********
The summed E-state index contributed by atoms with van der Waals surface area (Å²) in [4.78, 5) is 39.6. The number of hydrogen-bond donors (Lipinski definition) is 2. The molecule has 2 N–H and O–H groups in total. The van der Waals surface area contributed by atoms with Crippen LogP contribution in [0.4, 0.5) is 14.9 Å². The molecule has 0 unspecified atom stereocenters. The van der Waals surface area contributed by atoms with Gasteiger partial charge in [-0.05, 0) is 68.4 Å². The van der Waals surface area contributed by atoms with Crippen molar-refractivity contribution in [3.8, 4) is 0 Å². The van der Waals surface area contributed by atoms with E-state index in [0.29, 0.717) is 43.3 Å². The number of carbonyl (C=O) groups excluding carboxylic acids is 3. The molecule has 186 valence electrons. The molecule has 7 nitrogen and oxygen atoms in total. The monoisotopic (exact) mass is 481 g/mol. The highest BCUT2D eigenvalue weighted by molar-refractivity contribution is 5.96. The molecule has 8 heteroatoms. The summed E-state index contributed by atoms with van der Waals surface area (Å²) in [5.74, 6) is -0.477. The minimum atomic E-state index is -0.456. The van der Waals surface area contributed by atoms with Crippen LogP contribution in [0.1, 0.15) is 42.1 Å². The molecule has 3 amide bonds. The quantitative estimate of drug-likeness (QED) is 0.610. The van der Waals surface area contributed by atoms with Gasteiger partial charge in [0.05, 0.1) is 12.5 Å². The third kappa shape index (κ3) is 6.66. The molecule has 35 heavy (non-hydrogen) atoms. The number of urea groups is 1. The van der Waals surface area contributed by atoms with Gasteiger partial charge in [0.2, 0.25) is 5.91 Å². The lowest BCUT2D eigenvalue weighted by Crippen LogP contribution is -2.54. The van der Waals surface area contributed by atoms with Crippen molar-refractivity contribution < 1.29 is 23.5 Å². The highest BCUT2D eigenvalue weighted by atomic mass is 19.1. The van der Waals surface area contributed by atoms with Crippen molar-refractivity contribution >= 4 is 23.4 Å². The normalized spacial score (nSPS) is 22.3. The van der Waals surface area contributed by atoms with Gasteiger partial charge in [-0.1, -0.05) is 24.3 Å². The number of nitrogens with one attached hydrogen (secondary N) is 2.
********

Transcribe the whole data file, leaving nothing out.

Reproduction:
The summed E-state index contributed by atoms with van der Waals surface area (Å²) in [4.78, 5) is 39.6. The number of hydrogen-bond donors (Lipinski definition) is 2. The molecule has 2 N–H and O–H groups in total. The van der Waals surface area contributed by atoms with Crippen LogP contribution in [0.4, 0.5) is 14.9 Å². The molecule has 0 unspecified atom stereocenters. The van der Waals surface area contributed by atoms with Gasteiger partial charge in [-0.05, 0) is 68.4 Å². The van der Waals surface area contributed by atoms with Crippen molar-refractivity contribution in [3.8, 4) is 0 Å². The van der Waals surface area contributed by atoms with E-state index in [0.29, 0.717) is 43.3 Å². The number of carbonyl (C=O) groups excluding carboxylic acids is 3. The molecule has 186 valence electrons. The molecule has 7 nitrogen and oxygen atoms in total. The monoisotopic (exact) mass is 481 g/mol. The highest BCUT2D eigenvalue weighted by molar-refractivity contribution is 5.96. The molecule has 8 heteroatoms. The summed E-state index contributed by atoms with van der Waals surface area (Å²) in [5.74, 6) is -0.477. The minimum atomic E-state index is -0.456. The van der Waals surface area contributed by atoms with Crippen LogP contribution in [0.1, 0.15) is 42.1 Å². The molecule has 3 amide bonds. The quantitative estimate of drug-likeness (QED) is 0.610. The van der Waals surface area contributed by atoms with Gasteiger partial charge in [0.05, 0.1) is 12.5 Å². The third kappa shape index (κ3) is 6.66. The molecule has 35 heavy (non-hydrogen) atoms. The number of urea groups is 1. The van der Waals surface area contributed by atoms with Gasteiger partial charge in [0.2, 0.25) is 5.91 Å². The lowest BCUT2D eigenvalue weighted by Crippen LogP contribution is -2.54. The van der Waals surface area contributed by atoms with Crippen molar-refractivity contribution < 1.29 is 23.5 Å². The highest BCUT2D eigenvalue weighted by atomic mass is 19.1. The van der Waals surface area contributed by atoms with Crippen molar-refractivity contribution >= 4 is 23.4 Å². The normalized spacial score (nSPS) is 22.3. The van der Waals surface area contributed by atoms with Gasteiger partial charge in [-0.1, -0.05) is 24.3 Å². The number of nitrogens with one attached hydrogen (secondary N) is 2.